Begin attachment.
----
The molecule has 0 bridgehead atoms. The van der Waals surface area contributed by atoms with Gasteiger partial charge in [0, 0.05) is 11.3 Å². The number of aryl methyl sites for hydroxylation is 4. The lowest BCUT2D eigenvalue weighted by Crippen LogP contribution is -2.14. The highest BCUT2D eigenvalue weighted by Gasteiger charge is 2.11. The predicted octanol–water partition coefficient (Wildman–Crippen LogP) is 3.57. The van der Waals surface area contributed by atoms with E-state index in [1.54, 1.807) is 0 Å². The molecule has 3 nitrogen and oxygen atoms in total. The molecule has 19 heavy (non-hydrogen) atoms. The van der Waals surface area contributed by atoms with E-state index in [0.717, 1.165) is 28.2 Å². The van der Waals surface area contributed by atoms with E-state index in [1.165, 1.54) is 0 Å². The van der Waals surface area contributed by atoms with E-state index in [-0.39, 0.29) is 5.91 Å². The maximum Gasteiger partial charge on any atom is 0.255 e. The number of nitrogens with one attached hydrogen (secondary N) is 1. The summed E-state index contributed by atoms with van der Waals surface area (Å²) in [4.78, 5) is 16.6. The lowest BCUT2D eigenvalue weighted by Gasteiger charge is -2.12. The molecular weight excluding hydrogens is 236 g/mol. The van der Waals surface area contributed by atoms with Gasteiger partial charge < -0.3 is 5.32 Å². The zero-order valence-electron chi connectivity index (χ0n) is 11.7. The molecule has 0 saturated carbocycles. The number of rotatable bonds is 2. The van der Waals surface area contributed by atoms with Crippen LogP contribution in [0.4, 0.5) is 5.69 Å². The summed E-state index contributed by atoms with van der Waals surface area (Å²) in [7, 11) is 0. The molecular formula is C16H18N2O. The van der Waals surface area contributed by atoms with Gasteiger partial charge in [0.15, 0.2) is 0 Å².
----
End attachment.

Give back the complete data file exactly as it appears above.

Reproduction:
The molecule has 0 bridgehead atoms. The van der Waals surface area contributed by atoms with Gasteiger partial charge in [0, 0.05) is 11.3 Å². The number of aryl methyl sites for hydroxylation is 4. The lowest BCUT2D eigenvalue weighted by Crippen LogP contribution is -2.14. The highest BCUT2D eigenvalue weighted by Gasteiger charge is 2.11. The predicted octanol–water partition coefficient (Wildman–Crippen LogP) is 3.57. The van der Waals surface area contributed by atoms with E-state index in [1.54, 1.807) is 0 Å². The molecule has 3 nitrogen and oxygen atoms in total. The molecule has 19 heavy (non-hydrogen) atoms. The van der Waals surface area contributed by atoms with E-state index in [0.717, 1.165) is 28.2 Å². The van der Waals surface area contributed by atoms with E-state index in [1.165, 1.54) is 0 Å². The van der Waals surface area contributed by atoms with E-state index in [-0.39, 0.29) is 5.91 Å². The maximum Gasteiger partial charge on any atom is 0.255 e. The number of nitrogens with one attached hydrogen (secondary N) is 1. The summed E-state index contributed by atoms with van der Waals surface area (Å²) in [4.78, 5) is 16.6. The lowest BCUT2D eigenvalue weighted by Gasteiger charge is -2.12. The molecular weight excluding hydrogens is 236 g/mol. The van der Waals surface area contributed by atoms with Gasteiger partial charge < -0.3 is 5.32 Å². The zero-order valence-electron chi connectivity index (χ0n) is 11.7. The molecule has 0 saturated carbocycles. The number of rotatable bonds is 2. The van der Waals surface area contributed by atoms with Crippen LogP contribution in [0.4, 0.5) is 5.69 Å². The summed E-state index contributed by atoms with van der Waals surface area (Å²) in [7, 11) is 0. The molecular formula is C16H18N2O. The van der Waals surface area contributed by atoms with Gasteiger partial charge in [0.15, 0.2) is 0 Å².